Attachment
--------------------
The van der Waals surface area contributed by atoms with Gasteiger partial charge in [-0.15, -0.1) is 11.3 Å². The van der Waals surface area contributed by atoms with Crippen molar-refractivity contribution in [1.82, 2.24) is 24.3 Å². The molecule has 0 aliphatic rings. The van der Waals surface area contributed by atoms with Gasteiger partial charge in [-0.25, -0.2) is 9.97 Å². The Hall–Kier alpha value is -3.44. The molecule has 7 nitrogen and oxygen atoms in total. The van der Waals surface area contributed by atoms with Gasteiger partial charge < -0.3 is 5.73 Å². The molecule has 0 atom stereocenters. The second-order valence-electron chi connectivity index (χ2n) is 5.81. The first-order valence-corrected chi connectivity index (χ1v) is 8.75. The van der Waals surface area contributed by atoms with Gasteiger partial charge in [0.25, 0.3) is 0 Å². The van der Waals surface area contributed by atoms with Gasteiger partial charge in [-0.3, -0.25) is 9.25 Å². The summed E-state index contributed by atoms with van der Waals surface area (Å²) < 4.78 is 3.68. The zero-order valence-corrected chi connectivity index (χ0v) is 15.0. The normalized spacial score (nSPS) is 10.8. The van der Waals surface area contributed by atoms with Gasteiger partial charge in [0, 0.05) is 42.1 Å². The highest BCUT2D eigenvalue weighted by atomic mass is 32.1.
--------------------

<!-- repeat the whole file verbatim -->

The van der Waals surface area contributed by atoms with Gasteiger partial charge in [-0.15, -0.1) is 11.3 Å². The van der Waals surface area contributed by atoms with Crippen molar-refractivity contribution in [1.82, 2.24) is 24.3 Å². The molecule has 0 aliphatic rings. The van der Waals surface area contributed by atoms with Gasteiger partial charge in [-0.25, -0.2) is 9.97 Å². The Hall–Kier alpha value is -3.44. The molecule has 7 nitrogen and oxygen atoms in total. The van der Waals surface area contributed by atoms with Gasteiger partial charge < -0.3 is 5.73 Å². The molecule has 0 atom stereocenters. The second-order valence-electron chi connectivity index (χ2n) is 5.81. The first-order valence-corrected chi connectivity index (χ1v) is 8.75. The van der Waals surface area contributed by atoms with Gasteiger partial charge in [0.25, 0.3) is 0 Å². The van der Waals surface area contributed by atoms with Gasteiger partial charge in [-0.3, -0.25) is 9.25 Å². The summed E-state index contributed by atoms with van der Waals surface area (Å²) < 4.78 is 3.68. The zero-order valence-corrected chi connectivity index (χ0v) is 15.0. The normalized spacial score (nSPS) is 10.8. The van der Waals surface area contributed by atoms with Gasteiger partial charge in [0, 0.05) is 42.1 Å². The highest BCUT2D eigenvalue weighted by atomic mass is 32.1.